Statewide scores for the test that determines schools’ success were released Wednesday, and most subject areas showed improvement.
The Criterion-Referenced Competency Tests assess students in grades 1-8 in reading, English/language arts and mathematics.
Third- through eighth-graders are also tested in science and social studies.
This year’s tests showed improvement in 25 of 34 content areas, no change on six tests and a decrease on three tests — second grade reading, second grade English/language arts and first grade mathematics.
“These results provide further evidence that our teachers are doing a great job implementing the Georgia Performance Standards and they are to be commended for their hard work,” State Superintendent Kathy Cox said. “It also shows that when you raise expectations, Georgia students will rise up and meet that higher bar.”
The scores show a second consecutive year of improvement for elementary and middle school students after tougher state standards caused some scores to drop.
System and school level results should be released in the next few weeks.
Rockdale County students showed slight improvement over last year's CRCT results overall, according to preliminary results presented at the Thursday Board of Education work session.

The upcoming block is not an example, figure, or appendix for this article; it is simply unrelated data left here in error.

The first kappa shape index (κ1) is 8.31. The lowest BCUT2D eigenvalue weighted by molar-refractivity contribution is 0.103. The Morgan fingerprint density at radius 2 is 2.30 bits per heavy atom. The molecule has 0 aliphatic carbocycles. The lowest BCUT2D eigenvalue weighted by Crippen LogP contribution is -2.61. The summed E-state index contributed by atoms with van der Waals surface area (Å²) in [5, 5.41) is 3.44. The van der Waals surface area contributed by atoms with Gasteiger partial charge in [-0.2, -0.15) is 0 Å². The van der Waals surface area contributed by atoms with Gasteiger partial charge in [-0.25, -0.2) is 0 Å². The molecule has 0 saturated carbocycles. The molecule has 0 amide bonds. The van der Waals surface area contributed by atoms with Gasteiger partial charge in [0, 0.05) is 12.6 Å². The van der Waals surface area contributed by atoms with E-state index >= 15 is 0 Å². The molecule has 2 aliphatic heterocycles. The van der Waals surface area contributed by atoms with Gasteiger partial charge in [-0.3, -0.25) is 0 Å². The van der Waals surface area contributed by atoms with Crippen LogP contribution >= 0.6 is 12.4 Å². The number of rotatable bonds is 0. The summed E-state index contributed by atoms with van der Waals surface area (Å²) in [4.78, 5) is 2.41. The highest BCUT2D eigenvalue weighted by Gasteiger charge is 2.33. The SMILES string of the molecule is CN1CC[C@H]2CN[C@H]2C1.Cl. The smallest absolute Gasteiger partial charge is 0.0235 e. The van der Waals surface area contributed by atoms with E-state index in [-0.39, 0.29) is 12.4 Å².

Grades 1-5 had improvements compared to last year in the number of students that passed, by one percent in reading, from 92 to 93 percent. There was a two percent improvement in English/Language Arts, from 90 percent to 92 percent. There was a two percent improvement in Math, from 85 to 87 percent.
Grades 6-8 saw the percent of students performing according to standard improve by two percent in reading, decrease by one percent in English Language Arts, and increase by two percent in math.
On the other side, the number of students that did not pass the tests, in grades 3, 5, and 8 continued its general downward trend over the last three years.
The biggest change was the drop in the eighth graders that failed the math portion. That number was 18 percent in 2007, jumped to 44 percent in 2008, went down to 28 percent in 2009, and was 19 percent in 2010. The 2008 spike in the number of eighth graders that did not pass the math portion occurred after a curriculum change was instituted, said cabinet members.
"This is a much more rigorous math across the state," pointed out Eugene Baker, assistant superintendent in the Office of School Improvement. "Our eight graders are taking what would have been in the ninth grade a few years ago."
In other BOE business:
- The BOE will vote on the proposed 2010-2011 budget this Thursday, June 17, 7 p.m. at the Administration Building on Main Street. No members of the public showed up for the June 10 public hearing on the budget.
- Chief Financial Officer Lee Davis reported that the state indicated the employer health insurance rates that the school system pays to the state would go up by about 2 percent.
"It should end up being a wash," said Davis, because the state indicated it would provide more revenue dollars to make up that increase. He cautioned that the figure could change.
Carolyn Crist of The Times contributed to this article.